2. 1997 Ar.Pe.Pe. Rocce Rosse Sassella Valtellina Superiore
Ar.Pe.Pe. is named for the winery’s founder, Arturo Pelizzatti Perego – an abbreviation of his name. The Perego siblings are fifth generation winemakers/growers who have carried on their father’s work of realizing the full potential of the unique Valtellina terroir with long aging Nebbiolo wines.
Valtellina is located in the Lombardy region of northern Italy, bordering Switzerland. The vineyards are stretched over very steep and stony slopes, which are kept in an extraordinary system of more that 2500 km of terracing that are built along the contours with dry stone walls that make the vine cultivation possible in the sunniest areas of the Rhaetian Alps. Nebbiolo, known locally as Chiavennasca, is most famously associated with the wines of Piedmont (Barolo, Barbaresco). Move over bacon… This wine is a fabulous find, and at half the price of it’s Piemontese cousins. It’s ethereal cherries and plums, with notes of tobacco, nutmeg and cloves interwoven, and an underlying stoniness, all of which is delivered in a rich, balanced, velvety texture. You almost don’t want to share it.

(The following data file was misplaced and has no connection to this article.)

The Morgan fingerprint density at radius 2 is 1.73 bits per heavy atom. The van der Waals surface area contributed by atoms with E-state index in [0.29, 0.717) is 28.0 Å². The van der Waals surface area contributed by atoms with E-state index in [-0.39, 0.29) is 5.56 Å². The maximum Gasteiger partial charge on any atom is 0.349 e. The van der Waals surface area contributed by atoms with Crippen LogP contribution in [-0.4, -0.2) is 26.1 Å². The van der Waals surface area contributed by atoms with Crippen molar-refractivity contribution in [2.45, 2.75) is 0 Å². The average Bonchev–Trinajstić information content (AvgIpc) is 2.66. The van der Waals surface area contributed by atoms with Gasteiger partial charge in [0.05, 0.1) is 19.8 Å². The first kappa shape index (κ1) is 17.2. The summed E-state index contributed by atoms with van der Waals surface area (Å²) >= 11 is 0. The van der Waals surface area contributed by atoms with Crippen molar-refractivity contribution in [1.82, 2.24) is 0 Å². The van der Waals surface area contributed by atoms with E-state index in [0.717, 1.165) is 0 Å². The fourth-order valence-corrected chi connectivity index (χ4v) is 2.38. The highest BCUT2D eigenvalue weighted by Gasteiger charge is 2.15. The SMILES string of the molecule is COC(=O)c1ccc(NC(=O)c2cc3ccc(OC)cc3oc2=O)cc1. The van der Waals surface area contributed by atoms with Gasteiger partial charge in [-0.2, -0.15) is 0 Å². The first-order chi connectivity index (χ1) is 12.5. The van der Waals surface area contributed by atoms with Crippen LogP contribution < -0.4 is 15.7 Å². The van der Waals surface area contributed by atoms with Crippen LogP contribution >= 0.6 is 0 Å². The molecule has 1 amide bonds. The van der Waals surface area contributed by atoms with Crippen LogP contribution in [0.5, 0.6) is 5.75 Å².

1. Bodega Chacra
This wine is as delicious as it is philosophically provocative. A quick background: Bodega Chacra is located in the Rio Negro Valley in Northern Patagonia (which looks a lot like Arizona, weirdly, during crush), was purchased with a pre-existing vineyard planted in 1932, and essentially only produces Pinot Noir (there is a very small amount of Merlot that is made but does not reach most markets and was intended as experimental fun). This property was purchased and transformed by Piero Incisa della Rocchetta, who comes from a long line of Italian wine-making (the family famous for producing Sassicaia), with the goal of producing world-class Pinot Noir.
Not an easy feat – especially in a region that has no history of doing so, but is certainly in the running.
More seriously artisanal winemaking happening here, with the biodynamic approach and everything done by hand. Literally. There is no automated mechanization at any point of the process of making these wines.
The Treinta y Dos (1932) is the flagship wine from Bodega Chacra, which is a beautiful masculine example of Pinot Noir. But I really like the Cincuenta y Cinquo (1955, name for the single vineyard on which it’s grown that was planted in 1955). It’s aromatic with solid minerality, concentrated pure expression of fruit, good acidity, great balance and is well-structured. This is an elegant, complex wine that surprises and delights with the purity of the region and winery.
As a career sommelier, Kimberley Drake has overseen some of the finest wine programs and operations in America and Asia. Her accomplishments range from working as a sommelier at Jean Georges in NYC to opening Hong Kong’s Café Gray Deluxe as their chef sommelier. She can be reached at Kimberley@NewsWhistle.com.